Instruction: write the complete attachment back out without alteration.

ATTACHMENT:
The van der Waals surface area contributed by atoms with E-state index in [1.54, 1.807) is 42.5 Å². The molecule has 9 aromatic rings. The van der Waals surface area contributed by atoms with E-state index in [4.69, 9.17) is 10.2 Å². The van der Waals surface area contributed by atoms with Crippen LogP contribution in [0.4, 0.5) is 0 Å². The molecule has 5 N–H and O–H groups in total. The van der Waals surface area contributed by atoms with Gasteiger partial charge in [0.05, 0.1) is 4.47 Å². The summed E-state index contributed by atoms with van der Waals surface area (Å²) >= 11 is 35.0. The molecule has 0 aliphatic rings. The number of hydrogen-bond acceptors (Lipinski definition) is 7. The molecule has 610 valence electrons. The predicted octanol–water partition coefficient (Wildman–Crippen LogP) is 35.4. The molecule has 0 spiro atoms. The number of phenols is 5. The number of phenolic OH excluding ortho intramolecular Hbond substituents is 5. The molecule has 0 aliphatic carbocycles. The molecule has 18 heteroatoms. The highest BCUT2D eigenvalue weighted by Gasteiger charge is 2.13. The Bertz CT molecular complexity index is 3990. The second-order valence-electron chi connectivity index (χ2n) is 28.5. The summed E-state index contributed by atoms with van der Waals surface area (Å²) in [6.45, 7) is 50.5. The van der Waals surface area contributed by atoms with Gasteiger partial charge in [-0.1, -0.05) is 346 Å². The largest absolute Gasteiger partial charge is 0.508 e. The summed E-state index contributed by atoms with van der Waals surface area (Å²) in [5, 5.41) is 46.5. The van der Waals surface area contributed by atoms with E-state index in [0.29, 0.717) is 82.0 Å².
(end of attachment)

The van der Waals surface area contributed by atoms with E-state index in [1.54, 1.807) is 42.5 Å². The molecule has 9 aromatic rings. The van der Waals surface area contributed by atoms with E-state index in [4.69, 9.17) is 10.2 Å². The van der Waals surface area contributed by atoms with Crippen LogP contribution in [0.4, 0.5) is 0 Å². The molecule has 5 N–H and O–H groups in total. The van der Waals surface area contributed by atoms with Gasteiger partial charge in [0.05, 0.1) is 4.47 Å². The summed E-state index contributed by atoms with van der Waals surface area (Å²) >= 11 is 35.0. The molecule has 0 aliphatic rings. The number of hydrogen-bond acceptors (Lipinski definition) is 7. The molecule has 610 valence electrons. The predicted octanol–water partition coefficient (Wildman–Crippen LogP) is 35.4. The molecule has 0 spiro atoms. The number of phenols is 5. The number of phenolic OH excluding ortho intramolecular Hbond substituents is 5. The molecule has 0 aliphatic carbocycles. The molecule has 18 heteroatoms. The highest BCUT2D eigenvalue weighted by Gasteiger charge is 2.13. The Bertz CT molecular complexity index is 3990. The second-order valence-electron chi connectivity index (χ2n) is 28.5. The summed E-state index contributed by atoms with van der Waals surface area (Å²) in [6.45, 7) is 50.5. The van der Waals surface area contributed by atoms with Gasteiger partial charge in [-0.1, -0.05) is 346 Å². The largest absolute Gasteiger partial charge is 0.508 e. The summed E-state index contributed by atoms with van der Waals surface area (Å²) in [5, 5.41) is 46.5. The van der Waals surface area contributed by atoms with E-state index in [0.29, 0.717) is 82.0 Å².